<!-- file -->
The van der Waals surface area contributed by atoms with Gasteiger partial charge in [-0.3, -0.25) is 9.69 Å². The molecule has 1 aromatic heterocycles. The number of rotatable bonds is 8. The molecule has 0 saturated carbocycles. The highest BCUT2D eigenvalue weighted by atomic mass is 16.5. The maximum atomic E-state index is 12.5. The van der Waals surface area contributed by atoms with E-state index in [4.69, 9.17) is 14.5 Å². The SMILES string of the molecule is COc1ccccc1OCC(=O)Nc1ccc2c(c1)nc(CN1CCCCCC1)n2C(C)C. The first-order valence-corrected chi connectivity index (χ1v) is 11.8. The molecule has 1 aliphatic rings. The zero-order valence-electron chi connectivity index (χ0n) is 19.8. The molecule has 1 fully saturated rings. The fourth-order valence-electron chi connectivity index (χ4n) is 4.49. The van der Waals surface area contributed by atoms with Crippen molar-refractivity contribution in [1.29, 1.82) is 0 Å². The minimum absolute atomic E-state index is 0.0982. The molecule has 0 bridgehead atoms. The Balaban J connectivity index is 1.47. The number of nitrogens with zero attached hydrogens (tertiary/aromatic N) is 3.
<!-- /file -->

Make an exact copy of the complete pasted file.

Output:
The van der Waals surface area contributed by atoms with Gasteiger partial charge in [-0.3, -0.25) is 9.69 Å². The molecule has 1 aromatic heterocycles. The number of rotatable bonds is 8. The molecule has 0 saturated carbocycles. The highest BCUT2D eigenvalue weighted by atomic mass is 16.5. The maximum atomic E-state index is 12.5. The van der Waals surface area contributed by atoms with E-state index in [4.69, 9.17) is 14.5 Å². The SMILES string of the molecule is COc1ccccc1OCC(=O)Nc1ccc2c(c1)nc(CN1CCCCCC1)n2C(C)C. The first-order valence-corrected chi connectivity index (χ1v) is 11.8. The molecule has 1 aliphatic rings. The zero-order valence-electron chi connectivity index (χ0n) is 19.8. The molecule has 1 fully saturated rings. The fourth-order valence-electron chi connectivity index (χ4n) is 4.49. The van der Waals surface area contributed by atoms with Crippen molar-refractivity contribution in [1.29, 1.82) is 0 Å². The minimum absolute atomic E-state index is 0.0982. The molecule has 0 bridgehead atoms. The Balaban J connectivity index is 1.47. The number of nitrogens with zero attached hydrogens (tertiary/aromatic N) is 3.